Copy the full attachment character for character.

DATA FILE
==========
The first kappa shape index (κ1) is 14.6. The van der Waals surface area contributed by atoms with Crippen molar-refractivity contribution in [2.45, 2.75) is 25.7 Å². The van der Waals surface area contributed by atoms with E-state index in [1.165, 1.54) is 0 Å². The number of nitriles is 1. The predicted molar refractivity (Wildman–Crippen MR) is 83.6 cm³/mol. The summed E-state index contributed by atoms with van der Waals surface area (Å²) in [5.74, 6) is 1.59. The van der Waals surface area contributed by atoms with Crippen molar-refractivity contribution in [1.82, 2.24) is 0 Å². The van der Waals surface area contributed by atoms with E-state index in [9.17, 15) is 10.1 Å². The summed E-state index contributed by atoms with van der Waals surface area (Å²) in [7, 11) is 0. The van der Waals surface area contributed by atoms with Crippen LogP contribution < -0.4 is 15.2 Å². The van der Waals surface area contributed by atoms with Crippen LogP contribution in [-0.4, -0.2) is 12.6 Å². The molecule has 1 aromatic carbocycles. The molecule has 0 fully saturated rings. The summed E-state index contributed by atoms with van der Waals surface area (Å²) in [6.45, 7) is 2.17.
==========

The first kappa shape index (κ1) is 14.6. The van der Waals surface area contributed by atoms with Crippen molar-refractivity contribution in [2.45, 2.75) is 25.7 Å². The van der Waals surface area contributed by atoms with E-state index in [1.165, 1.54) is 0 Å². The number of nitriles is 1. The predicted molar refractivity (Wildman–Crippen MR) is 83.6 cm³/mol. The summed E-state index contributed by atoms with van der Waals surface area (Å²) in [5.74, 6) is 1.59. The van der Waals surface area contributed by atoms with Crippen molar-refractivity contribution in [1.82, 2.24) is 0 Å². The van der Waals surface area contributed by atoms with E-state index in [9.17, 15) is 10.1 Å². The summed E-state index contributed by atoms with van der Waals surface area (Å²) in [7, 11) is 0. The van der Waals surface area contributed by atoms with Crippen LogP contribution < -0.4 is 15.2 Å². The van der Waals surface area contributed by atoms with Crippen LogP contribution in [-0.4, -0.2) is 12.6 Å². The molecule has 1 aromatic carbocycles. The molecule has 0 fully saturated rings. The summed E-state index contributed by atoms with van der Waals surface area (Å²) in [6.45, 7) is 2.17.